Monday, June 6, 2022

Chesa Boudin, San Francisco District Attorney, Doomed by Rising Crime and Angry Voters

Tomorrow's California's primaries election, as well as the recall for red-diaper baby Chesa Boudin.

I haven't seen any polls or anything. I just know voters are mad about crime, and in San Francisco, not just crime, but the open-air drug markets. Big quality of life issues, even though some say the murder rate is down. 

Okay. Whatever.

Anyways, next to inflation, law and order's the big thing. It's going to be blockbuster.

At WSJ, "Progressive Prosecutor Movement Tested by Rising Crime and Angry Voters":

San Francisco District Attorney Chesa Boudin and other prosecutors advancing progressive measures around the U.S. face electoral challenges.

SAN FRANCISCO—District Attorney Chesa Boudin declared his 2019 election victory a call by voters for radical change. He promised to do more than lock up criminals and embarked on a progressive agenda to reduce incarceration rates and scrutinize police misconduct.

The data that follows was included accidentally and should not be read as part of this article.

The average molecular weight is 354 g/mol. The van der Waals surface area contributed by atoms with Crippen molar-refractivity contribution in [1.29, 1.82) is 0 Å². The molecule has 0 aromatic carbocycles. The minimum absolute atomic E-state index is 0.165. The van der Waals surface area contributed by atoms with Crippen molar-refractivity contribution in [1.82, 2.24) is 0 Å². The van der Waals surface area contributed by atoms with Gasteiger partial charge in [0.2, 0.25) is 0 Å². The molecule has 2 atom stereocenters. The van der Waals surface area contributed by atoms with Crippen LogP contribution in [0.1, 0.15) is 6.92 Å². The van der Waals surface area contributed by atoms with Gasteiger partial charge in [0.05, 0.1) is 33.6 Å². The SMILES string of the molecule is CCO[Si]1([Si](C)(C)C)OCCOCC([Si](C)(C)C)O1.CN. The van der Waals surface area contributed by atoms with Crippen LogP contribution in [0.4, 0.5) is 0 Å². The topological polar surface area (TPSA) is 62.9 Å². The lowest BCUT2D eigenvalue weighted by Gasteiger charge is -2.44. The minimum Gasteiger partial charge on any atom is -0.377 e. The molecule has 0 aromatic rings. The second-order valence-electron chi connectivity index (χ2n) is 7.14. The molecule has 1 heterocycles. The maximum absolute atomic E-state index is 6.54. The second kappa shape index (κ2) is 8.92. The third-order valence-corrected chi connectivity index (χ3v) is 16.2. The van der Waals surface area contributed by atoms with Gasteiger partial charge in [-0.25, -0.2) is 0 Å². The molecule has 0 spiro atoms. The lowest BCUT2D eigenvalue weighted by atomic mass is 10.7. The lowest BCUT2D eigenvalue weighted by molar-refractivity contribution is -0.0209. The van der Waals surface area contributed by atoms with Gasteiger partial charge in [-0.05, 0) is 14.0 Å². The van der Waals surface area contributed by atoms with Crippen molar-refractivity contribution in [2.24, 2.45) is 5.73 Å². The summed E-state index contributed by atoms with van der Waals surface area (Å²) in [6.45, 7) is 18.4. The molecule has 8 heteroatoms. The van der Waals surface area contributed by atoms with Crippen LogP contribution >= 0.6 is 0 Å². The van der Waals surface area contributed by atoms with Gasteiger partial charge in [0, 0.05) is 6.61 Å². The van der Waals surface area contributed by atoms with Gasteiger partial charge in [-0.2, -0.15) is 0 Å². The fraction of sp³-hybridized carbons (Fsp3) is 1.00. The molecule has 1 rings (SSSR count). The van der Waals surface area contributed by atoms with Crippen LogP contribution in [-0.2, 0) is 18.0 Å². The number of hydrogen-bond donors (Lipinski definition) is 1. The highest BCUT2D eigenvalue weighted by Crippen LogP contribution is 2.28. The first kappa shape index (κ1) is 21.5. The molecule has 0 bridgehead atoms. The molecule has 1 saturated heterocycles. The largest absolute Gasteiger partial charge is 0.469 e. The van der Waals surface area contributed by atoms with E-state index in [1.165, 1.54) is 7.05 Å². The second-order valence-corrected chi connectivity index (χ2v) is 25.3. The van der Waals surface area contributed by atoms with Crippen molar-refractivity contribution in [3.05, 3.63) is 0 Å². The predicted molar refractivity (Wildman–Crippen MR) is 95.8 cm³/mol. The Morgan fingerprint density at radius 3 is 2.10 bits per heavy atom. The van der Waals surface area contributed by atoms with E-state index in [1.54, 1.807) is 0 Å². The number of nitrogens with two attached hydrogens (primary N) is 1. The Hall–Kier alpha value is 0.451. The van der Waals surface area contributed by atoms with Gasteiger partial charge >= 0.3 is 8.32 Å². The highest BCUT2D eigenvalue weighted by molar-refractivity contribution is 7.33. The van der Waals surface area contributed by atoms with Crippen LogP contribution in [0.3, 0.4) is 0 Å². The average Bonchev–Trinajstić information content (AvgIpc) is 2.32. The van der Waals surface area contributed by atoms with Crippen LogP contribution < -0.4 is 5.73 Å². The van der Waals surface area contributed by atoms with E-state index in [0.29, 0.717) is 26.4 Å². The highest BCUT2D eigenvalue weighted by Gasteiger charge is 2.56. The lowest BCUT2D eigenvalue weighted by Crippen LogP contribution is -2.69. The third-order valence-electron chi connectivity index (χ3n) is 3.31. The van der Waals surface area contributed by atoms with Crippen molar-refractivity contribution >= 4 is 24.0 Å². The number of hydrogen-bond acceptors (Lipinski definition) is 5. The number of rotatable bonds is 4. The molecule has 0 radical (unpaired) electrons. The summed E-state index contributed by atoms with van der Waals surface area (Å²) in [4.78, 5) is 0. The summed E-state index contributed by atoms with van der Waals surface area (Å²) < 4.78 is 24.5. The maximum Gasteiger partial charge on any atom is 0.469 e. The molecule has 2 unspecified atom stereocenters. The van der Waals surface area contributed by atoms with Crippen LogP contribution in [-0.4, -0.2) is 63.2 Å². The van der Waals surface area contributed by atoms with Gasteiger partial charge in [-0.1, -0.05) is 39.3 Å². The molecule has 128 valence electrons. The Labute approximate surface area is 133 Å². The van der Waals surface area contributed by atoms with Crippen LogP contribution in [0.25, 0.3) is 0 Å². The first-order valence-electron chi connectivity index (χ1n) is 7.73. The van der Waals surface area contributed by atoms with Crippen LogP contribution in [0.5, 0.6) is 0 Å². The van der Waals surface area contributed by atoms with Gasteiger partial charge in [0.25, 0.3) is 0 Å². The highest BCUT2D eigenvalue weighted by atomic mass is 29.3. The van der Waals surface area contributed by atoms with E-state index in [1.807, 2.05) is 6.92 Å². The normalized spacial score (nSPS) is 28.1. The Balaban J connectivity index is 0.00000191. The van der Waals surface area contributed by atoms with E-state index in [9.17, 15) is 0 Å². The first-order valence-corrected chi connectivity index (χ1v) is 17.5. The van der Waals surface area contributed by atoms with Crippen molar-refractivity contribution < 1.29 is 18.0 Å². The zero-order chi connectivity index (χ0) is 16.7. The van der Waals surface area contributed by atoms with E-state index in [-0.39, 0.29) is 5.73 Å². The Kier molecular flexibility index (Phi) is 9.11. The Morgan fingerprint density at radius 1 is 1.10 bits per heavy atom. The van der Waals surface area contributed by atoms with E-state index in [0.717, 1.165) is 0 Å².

On Tuesday, Mr. Boudin faces voters again, in a recall election backed by business owners unhappy with his performance. Polls indicate his ouster is supported by the majority of residents in a famously liberal city that has seen, along with the rest of the nation, a spike in murder and other crimes.

“Crime makes everyone more moderate,” said Albert Chow. He owns a hardware store in a once-placid San Francisco neighborhood hard-hit by home and business burglaries.

A successful recall of Mr. Boudin would mark a significant setback in what has been called the progressive prosecutor movement. Progressive prosecutors include the district attorneys of Los Angeles County; New York County, which encompasses Manhattan; Chicago’s Cook County; and Philadelphia—all places where homicides went up during the pandemic and lockdowns. Homicides in the U.S. jumped nearly 30% in 2020 from 2019, the largest single-year increase ever recorded by the Federal Bureau of Investigation.